75% of marketers plan to increase PR spend

A new study by the Association of National Advertisers has delved into marketers’ attitudes to PR.

In a survey of 100 client-side marketers, 75% of respondents said they plan to increase overall spending on PR, while 62% said they plan to increase in-house staffing to support the broader PR effort. 

Measurement appears to be the biggest benefit of PR practice, with 89% of respondents feeling that it can demonstrate value by proving business outcomes.

Viewers turn to YouTube to watch Eurovision 

Viewing figures suggest that fans are increasingly turning to online video to watch live events like Eurovision.

Last year, YouTube found that the live stream of the Eurovision Song Contest was watched by nearly two million people, making it the third largest music live stream on the YouTube platform.

The top five countries watching the competition were Germany, Poland, Russia, Spain and the UK. However, YouTube also revealed that countries who don’t have contestants in the competition, like the US, actually watched the most hours of Eurovision content.

44% of self-employed people work from home 

A recent YouGov survey, commissioned by PeoplePerHour, suggests that advacements in technology and an increase in self-employment could lead to more people working from home in future.

While just 7% of the total UK working age population currently work from home, 44% of self-employed people choose to work from a home office.

Meanwhile, YouGov also revealed that nearly one in ten Brits travel up to three hours or more to work each day, amounting to 720 hours or one month’s worth of commuting every year.

UK sales of computers decline nearly 5% YoY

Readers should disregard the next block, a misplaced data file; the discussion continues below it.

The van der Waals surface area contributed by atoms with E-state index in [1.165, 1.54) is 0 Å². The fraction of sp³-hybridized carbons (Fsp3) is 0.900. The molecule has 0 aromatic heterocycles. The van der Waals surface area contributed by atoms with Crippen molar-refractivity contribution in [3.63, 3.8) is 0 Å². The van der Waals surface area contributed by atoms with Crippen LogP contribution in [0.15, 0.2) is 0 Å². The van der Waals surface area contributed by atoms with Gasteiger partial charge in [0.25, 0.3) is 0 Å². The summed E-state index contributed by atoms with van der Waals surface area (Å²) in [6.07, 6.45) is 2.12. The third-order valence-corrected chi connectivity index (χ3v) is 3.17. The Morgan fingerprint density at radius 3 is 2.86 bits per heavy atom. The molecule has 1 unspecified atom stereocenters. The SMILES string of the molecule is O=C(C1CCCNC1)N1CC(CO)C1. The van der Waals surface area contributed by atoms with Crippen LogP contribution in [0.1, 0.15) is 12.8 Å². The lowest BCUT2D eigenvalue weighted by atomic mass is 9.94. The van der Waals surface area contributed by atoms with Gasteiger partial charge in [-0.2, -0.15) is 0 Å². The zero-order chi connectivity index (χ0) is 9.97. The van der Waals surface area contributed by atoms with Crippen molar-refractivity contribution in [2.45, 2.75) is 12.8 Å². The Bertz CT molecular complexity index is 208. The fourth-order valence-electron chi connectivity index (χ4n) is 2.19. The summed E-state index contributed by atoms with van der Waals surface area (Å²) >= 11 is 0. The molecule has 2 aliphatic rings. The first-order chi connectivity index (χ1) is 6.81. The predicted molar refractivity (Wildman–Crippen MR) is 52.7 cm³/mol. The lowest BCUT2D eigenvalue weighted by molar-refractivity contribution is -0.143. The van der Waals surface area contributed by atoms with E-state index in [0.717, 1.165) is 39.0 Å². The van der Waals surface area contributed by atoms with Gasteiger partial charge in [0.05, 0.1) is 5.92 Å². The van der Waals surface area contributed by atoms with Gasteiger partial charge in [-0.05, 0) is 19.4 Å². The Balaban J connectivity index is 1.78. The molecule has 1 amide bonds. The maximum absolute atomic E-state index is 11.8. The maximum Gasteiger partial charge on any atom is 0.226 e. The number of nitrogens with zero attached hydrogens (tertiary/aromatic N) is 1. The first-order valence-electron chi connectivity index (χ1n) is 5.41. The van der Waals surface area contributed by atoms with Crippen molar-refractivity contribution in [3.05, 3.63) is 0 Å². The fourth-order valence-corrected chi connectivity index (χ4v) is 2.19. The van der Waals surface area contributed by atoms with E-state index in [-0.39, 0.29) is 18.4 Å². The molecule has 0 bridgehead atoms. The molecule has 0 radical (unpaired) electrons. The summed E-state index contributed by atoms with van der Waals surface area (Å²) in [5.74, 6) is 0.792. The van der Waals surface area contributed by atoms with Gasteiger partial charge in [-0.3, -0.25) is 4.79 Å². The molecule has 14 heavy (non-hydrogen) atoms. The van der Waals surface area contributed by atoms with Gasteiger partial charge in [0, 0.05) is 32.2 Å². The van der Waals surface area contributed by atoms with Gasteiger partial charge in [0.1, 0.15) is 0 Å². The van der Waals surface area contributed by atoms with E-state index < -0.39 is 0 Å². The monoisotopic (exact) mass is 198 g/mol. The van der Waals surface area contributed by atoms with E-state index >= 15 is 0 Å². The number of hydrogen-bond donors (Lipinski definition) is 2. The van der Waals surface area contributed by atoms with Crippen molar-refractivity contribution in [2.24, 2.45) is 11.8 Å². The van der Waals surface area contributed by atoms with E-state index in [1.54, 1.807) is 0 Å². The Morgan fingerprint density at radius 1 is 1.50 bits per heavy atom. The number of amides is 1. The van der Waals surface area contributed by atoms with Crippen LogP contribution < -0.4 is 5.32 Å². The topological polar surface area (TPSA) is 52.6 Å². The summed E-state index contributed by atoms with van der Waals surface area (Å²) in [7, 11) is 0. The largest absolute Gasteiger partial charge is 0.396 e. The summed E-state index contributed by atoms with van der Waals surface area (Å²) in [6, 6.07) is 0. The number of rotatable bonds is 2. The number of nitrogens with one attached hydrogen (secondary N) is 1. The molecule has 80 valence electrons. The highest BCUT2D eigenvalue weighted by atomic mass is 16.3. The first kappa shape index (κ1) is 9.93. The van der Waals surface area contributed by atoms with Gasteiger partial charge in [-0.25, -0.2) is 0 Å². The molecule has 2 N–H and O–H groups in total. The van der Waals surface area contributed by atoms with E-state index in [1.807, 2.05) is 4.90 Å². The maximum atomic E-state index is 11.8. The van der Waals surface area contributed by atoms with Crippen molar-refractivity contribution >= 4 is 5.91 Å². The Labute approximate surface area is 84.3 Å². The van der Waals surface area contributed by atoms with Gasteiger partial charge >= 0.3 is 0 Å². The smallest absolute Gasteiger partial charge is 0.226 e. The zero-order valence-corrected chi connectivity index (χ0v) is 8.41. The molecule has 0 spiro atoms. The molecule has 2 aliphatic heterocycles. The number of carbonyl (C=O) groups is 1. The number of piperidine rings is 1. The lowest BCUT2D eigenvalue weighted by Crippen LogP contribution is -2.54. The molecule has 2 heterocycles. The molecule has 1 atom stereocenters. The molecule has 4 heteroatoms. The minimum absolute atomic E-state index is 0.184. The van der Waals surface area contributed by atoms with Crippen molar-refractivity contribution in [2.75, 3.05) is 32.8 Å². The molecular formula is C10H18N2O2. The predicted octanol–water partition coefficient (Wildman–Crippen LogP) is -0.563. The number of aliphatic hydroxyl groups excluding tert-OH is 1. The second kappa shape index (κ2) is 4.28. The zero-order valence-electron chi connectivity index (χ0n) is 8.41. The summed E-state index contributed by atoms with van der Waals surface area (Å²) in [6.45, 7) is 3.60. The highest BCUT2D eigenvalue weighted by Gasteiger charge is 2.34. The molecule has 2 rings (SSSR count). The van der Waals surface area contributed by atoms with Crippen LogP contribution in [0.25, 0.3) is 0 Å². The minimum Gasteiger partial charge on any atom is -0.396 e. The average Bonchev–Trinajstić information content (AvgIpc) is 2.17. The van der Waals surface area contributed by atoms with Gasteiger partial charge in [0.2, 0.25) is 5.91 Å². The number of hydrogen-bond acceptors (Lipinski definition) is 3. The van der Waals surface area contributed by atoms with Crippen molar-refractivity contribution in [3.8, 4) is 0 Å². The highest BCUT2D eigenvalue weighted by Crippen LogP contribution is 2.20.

Adobe has revealed that – despite little effect in the first few months following the EU referendum – consumers are now starting to feel a financial impact. 

The April DPI reports a 4.9% year-on-year decline in the sales of computers and televisions in the UK (seen as a measure of consumer confidence), compared with 13.9% year-on-year growth in the US.

Grocery prices are up 1% year-on-year, having been on the rise since September 2016. However, April marks the first decline in prices in six months, with 0.1% deflation month-on-month. Meanwhile, prices for groceries in US were flat during the same period.  

75% of shoppers trust other consumers more than retail staff

A survey by iAdvise has found that three quarters of consumers trust the opinions and knowledge of their peers rather than retail staff when making a purchasing decision. 

54% said they find previous customer product reviews more influential than retailer advice, while 17% said that they would be persuaded to buy something if they were offered assistance by another customer over a member of staff.

The survey also found that 85% of consumers want to be offered a choice of customer service options during their purchasing journey, with 73% of consumers citing live web chat as the most helpful method.